Dec 3, 2008

Overheard on the beach today ...

"There's sand in the poop deck!"

This statement was loudly made by a boy as he launched his inflatable water toy. He later identified himself as "Sir Cheeky Head Pirate, in search of treasure."

Da vog

As Kilauea continues to vent over on the big island of Hawaii and West Maui's trade breezes die away to puffs we get steamy afternoons and remarkable pastel sunsets.

The daytime sky takes on the appearance of a mid-winter day in the Pacific Northwest when the vog (volcanic smog) settles in. If it weren't for the palms and 80 degree ocean water, you might think you're on the Strait of Juan de Fuca.

To consider that this atmosphere is created by an active volcano on an island just over there can give one pause. So I don't think about it. I just take pictures when the sunset is particuarily lovely and turn the ceiling fan to "high".

Dec 2, 2008

Meet my friend the mo'o

The house geckos who live here at the House of Good Living have become especially rambunctious of late.

Commonly known in Hawaii as mo'o (pronounced mow-o), these little bug-zapping machines make their homes behind mirrors and pictures and in the lanai closet. They dart about quickly and gobble up unsuspecting gnats, punctuating their meals with chirps of delight (or terror, I suppose, if pursued by larger and hungrier members of their own species).

Our usual trade breezes disappeared this afternoon and Big Island vog is rolling in, bringing the moist, warm pineapple-scented air that sends bugs swirling. The mo'o party line is probably buzzing excitedly at the prospect of their big buffet tonight.

Nov 25, 2008

And he thought fish were his friends

The men of the House of Good Living took to the deep again today. Their destination: the Five Graves dive spot near Makena in south Maui. Maybe it was the name or perhaps it was just his time. Whatever the reason, it wasn't long after entering the water that An Adventure Ensued.

This is what I've learned from eyewitness accounts:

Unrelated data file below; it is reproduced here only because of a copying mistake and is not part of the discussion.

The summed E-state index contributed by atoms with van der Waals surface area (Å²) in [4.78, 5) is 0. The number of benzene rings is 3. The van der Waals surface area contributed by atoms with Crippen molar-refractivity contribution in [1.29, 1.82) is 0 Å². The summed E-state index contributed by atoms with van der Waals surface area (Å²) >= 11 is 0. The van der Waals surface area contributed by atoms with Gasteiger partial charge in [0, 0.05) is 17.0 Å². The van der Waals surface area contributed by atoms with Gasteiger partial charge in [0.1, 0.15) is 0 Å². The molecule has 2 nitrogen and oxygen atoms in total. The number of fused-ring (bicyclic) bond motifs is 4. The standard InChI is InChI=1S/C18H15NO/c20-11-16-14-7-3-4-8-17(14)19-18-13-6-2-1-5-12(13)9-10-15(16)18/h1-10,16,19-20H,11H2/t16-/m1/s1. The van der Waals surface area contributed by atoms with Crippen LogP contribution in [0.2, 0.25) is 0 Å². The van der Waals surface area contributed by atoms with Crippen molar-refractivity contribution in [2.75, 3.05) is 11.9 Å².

The dive was proceeding as planned when suddenly, out of the deep, the Butterfly fish swarmed (schooled?) around Greg. Overwhelmed with fluttery, finny yellowness, his eyes grew big and his hair stood on end. A photo was taken and then another as Greg disappeared within their midst.

The man who chases sharks, the man who wakes up turtles, my fearless shell warrior (sigh) was nearly obliterated by pretty aquarium fish.

Not to worry, he's okay now. No damage was done and the buddies are already planning their next underwater excursion.


Once again, most grateful mahalos to Jeff for the photographic record of the adventure

Finding the happy

Playing in the dirt makes me feel good. I'm pleased when what I put in the dirt actually grows. You can imagine my delight when growth becomes blossom.

As a participant in a "living small" exercise, I've had to scale down my garden accordingly. The sprawling mainland garden with fire pit has been replaced by two pots of mystery plants and yet another "treasure" Greg discovered in the dumpster downstairs.

My capacity for enjoying life has been challenged of late by anxiety our nation's climate of crisis has generated. The House of Good Living can create it's own bad juju, too. Combine worry with resentment, add tweaky hormones and this Taurus needs dirt to dig in.

So, I fuss with my plants. I admire a new bloom and dribble a little water around the roots. Then, at dusk we light the pint-sized chiminea and, looking for Jupiter before it drops behind Lanai, I count my blessings.

Nov 21, 2008

It's looking like one of those days


Have you had a perilous day recently?
What measures do you take to cope with the sharks in your life?
Does it seem like you're swimming with them daily? Do you ever feel like just hiding under your beach towel, mumbling "make them go away"?

Cousin Teri introduced me to this nifty social networking site which provides me with so many lovely little colorful fish to play with, I manage to ignore the big fins in the distance.